The less challenging terrain of Phase 1 – adjacent to the Utah Olympic Park aerials pool and freestyle terrain — has attracted numerous racers of all ages, having been operational since last year.
“It’s not super steep – it’s a hill that accommodates slalom and short GS training. It could be homologated for a slalom with a lift that is really devoted just to training,” he said.
Bodensteiner informs that there have been substantial fundraising efforts behind the project, including assistance from Salt Lake City’s Rowmark Academy and the University of Utah, among other regional teams and winter sports organizations. The approximate budget for the Mountain Expansion project is $8.5 million.
“It has been a collective effort of all the different clubs in the general area,” Bodensteiner says.
Bodensteiner notes there were once 13 individual winter sports clubs across the area, however after following a significant push to streamline and simplify managing finances, many were consolidated into the Park City Ski & Snowboard Team. The multi-sport club encompasses approximately 1,000 athletes, 600 families and 125 coaches participating across numerous disciplines.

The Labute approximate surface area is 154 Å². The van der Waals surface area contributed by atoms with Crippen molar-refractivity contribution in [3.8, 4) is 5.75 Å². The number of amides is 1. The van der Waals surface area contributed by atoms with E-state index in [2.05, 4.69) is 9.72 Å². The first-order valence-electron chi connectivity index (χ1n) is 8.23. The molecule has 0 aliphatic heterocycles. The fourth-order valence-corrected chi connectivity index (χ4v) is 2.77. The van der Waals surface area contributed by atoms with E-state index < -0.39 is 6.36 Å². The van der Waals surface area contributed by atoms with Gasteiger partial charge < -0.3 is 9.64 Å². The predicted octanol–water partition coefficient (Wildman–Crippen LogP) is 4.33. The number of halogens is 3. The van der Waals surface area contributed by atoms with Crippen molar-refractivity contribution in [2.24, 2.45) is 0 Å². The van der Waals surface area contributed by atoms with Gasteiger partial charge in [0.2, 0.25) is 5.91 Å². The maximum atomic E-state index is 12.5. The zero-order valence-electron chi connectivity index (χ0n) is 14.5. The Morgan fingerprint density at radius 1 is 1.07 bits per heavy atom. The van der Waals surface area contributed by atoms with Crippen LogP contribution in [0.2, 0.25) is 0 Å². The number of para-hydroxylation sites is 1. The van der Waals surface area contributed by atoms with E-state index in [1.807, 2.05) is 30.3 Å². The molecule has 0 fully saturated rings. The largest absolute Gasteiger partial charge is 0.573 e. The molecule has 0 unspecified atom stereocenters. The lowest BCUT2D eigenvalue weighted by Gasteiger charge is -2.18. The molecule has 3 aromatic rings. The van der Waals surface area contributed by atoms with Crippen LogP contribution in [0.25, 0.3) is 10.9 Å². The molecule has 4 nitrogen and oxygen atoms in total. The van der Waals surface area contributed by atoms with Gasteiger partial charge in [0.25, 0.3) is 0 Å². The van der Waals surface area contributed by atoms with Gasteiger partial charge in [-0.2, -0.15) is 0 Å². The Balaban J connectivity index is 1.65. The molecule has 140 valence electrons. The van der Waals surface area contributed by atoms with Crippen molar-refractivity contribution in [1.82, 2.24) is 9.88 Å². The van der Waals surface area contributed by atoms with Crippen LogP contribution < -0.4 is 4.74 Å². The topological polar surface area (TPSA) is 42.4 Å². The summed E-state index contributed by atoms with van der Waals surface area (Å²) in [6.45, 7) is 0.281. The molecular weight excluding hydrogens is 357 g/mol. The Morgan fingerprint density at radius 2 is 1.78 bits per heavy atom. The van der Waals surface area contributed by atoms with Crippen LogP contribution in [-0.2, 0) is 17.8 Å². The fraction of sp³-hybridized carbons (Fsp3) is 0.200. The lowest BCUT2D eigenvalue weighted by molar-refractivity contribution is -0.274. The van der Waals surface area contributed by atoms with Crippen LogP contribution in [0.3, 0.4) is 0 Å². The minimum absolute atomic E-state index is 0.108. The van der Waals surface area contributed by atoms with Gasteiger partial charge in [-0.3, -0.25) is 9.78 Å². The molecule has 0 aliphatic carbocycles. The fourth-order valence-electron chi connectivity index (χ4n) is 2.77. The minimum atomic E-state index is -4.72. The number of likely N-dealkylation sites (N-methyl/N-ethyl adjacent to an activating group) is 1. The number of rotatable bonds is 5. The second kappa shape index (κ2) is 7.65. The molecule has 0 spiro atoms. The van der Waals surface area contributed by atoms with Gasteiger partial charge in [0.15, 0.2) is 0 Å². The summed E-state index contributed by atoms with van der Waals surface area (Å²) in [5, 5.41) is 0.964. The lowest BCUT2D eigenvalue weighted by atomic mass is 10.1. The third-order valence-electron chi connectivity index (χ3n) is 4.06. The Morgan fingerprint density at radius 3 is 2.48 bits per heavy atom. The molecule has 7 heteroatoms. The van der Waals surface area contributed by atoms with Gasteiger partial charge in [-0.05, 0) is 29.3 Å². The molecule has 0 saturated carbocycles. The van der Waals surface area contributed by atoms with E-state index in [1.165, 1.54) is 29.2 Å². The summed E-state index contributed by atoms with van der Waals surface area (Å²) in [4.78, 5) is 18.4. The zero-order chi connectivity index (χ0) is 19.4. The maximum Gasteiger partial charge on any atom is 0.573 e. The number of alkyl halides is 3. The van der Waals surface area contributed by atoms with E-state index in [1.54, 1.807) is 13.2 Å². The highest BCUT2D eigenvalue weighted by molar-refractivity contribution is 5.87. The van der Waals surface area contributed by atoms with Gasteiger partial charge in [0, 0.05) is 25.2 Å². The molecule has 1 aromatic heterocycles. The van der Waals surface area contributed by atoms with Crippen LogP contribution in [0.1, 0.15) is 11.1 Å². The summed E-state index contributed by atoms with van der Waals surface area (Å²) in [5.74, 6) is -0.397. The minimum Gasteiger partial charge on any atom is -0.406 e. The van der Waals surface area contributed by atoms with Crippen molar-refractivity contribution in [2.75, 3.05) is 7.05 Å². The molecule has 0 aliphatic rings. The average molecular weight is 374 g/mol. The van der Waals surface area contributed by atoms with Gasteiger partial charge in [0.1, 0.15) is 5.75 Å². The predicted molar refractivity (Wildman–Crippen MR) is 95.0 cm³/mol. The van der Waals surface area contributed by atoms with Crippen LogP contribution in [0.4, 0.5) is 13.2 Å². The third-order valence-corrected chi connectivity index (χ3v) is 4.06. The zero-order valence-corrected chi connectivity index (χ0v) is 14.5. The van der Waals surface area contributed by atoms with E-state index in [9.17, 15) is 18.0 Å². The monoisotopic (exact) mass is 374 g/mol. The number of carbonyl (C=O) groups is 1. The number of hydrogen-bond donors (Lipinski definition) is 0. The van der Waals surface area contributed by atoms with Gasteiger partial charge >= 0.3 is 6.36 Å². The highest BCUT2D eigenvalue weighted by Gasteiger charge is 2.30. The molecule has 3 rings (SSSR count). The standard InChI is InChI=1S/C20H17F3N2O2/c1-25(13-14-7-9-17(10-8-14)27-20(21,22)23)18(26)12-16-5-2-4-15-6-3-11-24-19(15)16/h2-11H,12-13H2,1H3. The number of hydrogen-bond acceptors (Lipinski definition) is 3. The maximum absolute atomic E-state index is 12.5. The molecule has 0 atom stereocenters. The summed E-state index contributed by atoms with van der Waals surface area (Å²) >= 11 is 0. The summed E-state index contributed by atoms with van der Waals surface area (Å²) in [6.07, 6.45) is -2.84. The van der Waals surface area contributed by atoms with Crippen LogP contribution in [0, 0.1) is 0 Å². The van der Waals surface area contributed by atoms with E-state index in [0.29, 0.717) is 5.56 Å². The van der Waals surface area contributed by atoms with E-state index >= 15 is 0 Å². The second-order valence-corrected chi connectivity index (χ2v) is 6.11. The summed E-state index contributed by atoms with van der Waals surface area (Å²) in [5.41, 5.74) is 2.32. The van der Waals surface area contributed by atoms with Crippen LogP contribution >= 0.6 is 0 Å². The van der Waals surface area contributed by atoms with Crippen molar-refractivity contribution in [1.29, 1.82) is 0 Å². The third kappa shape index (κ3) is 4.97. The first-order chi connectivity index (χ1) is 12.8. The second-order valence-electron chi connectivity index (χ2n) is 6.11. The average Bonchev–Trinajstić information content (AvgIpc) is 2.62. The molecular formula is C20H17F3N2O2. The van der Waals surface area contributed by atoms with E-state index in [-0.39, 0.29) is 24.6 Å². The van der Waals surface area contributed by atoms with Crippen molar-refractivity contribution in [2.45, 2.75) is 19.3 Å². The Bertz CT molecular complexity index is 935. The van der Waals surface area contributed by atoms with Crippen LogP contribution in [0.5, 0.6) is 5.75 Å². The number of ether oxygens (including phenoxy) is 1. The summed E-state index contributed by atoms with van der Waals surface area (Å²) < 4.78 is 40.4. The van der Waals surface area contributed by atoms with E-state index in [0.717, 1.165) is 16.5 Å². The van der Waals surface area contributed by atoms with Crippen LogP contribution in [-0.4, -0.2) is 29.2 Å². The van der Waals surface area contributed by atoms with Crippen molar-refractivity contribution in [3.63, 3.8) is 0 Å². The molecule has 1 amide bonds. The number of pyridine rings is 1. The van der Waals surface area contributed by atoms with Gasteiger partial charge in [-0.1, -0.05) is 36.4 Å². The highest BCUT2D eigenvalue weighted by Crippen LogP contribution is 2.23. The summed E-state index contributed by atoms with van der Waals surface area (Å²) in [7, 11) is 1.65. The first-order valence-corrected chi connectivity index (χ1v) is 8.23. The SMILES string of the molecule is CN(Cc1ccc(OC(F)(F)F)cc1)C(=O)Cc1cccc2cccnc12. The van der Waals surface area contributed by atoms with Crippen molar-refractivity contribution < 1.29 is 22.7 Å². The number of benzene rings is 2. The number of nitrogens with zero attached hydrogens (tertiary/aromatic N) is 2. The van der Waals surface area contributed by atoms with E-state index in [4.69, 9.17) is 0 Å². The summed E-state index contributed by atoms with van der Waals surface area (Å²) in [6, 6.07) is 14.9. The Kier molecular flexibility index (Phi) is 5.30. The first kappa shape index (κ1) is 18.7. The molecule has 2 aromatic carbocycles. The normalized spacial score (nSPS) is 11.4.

The Utah Olympic Legacy Foundation operates in conjunction with the Utah Sports Commission and more recently alongside the Salt Lake City-Utah Committee for the Games in the mutual quest to bring the Olympic Winter Games back to the Wasatch Mountains, 28 years after Utah welcomed the world in 2002.
Bodensteiner, the former Chief of Sport and Nordic Program Director for the U.S. Ski Team, said the hometown 2002 Winter Olympics were transformative for the organization, the town of Park City and the state of Utah.
“It really opened so much enthusiasm and not only for the Olympics, but also what we were doing as a team,” he said. “Resources became really plentiful – everybody wants to be on board … so there was a ton of support that allowed us to build the organization.
“In the early 90s, we were basically bankrupt. The Games provided a huge amount of focus within the organization and it really clarified for us what we were in business for,” he said.